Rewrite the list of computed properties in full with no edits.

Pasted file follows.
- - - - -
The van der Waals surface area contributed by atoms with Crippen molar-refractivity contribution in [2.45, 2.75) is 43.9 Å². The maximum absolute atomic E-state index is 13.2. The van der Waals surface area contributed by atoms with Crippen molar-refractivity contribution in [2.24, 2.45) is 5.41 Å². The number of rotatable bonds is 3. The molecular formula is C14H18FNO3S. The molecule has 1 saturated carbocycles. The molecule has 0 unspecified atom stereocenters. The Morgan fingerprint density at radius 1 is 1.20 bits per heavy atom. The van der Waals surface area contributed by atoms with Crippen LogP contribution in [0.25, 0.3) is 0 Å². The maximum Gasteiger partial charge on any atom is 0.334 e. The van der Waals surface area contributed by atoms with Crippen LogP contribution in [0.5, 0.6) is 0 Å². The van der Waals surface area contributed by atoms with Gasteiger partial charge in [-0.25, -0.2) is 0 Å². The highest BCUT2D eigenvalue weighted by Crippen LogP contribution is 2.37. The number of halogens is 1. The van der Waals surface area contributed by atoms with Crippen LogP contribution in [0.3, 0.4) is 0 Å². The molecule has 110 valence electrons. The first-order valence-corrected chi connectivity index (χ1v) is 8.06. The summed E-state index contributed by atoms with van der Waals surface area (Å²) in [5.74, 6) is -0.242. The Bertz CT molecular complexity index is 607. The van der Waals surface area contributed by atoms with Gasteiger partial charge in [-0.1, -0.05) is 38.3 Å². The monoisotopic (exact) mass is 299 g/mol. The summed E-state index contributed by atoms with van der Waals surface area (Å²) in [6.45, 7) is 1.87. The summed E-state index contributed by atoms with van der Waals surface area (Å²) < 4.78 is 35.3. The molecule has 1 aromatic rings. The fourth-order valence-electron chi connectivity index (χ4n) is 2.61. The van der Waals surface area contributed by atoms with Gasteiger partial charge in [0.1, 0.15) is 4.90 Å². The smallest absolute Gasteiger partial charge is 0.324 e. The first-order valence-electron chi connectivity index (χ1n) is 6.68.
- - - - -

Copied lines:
The van der Waals surface area contributed by atoms with Crippen molar-refractivity contribution in [2.45, 2.75) is 43.9 Å². The maximum absolute atomic E-state index is 13.2. The van der Waals surface area contributed by atoms with Crippen molar-refractivity contribution in [2.24, 2.45) is 5.41 Å². The number of rotatable bonds is 3. The molecular formula is C14H18FNO3S. The molecule has 1 saturated carbocycles. The molecule has 0 unspecified atom stereocenters. The Morgan fingerprint density at radius 1 is 1.20 bits per heavy atom. The van der Waals surface area contributed by atoms with Crippen LogP contribution in [0.25, 0.3) is 0 Å². The maximum Gasteiger partial charge on any atom is 0.334 e. The van der Waals surface area contributed by atoms with Crippen LogP contribution in [0.5, 0.6) is 0 Å². The van der Waals surface area contributed by atoms with Gasteiger partial charge in [-0.25, -0.2) is 0 Å². The highest BCUT2D eigenvalue weighted by Crippen LogP contribution is 2.37. The number of halogens is 1. The van der Waals surface area contributed by atoms with Crippen LogP contribution in [0.3, 0.4) is 0 Å². The molecule has 110 valence electrons. The first-order valence-corrected chi connectivity index (χ1v) is 8.06. The summed E-state index contributed by atoms with van der Waals surface area (Å²) in [5.74, 6) is -0.242. The Bertz CT molecular complexity index is 607. The van der Waals surface area contributed by atoms with Gasteiger partial charge in [-0.1, -0.05) is 38.3 Å². The monoisotopic (exact) mass is 299 g/mol. The summed E-state index contributed by atoms with van der Waals surface area (Å²) in [6.45, 7) is 1.87. The summed E-state index contributed by atoms with van der Waals surface area (Å²) < 4.78 is 35.3. The molecule has 1 aromatic rings. The fourth-order valence-electron chi connectivity index (χ4n) is 2.61. The van der Waals surface area contributed by atoms with Gasteiger partial charge in [0.1, 0.15) is 4.90 Å². The smallest absolute Gasteiger partial charge is 0.324 e. The first-order valence-electron chi connectivity index (χ1n) is 6.68.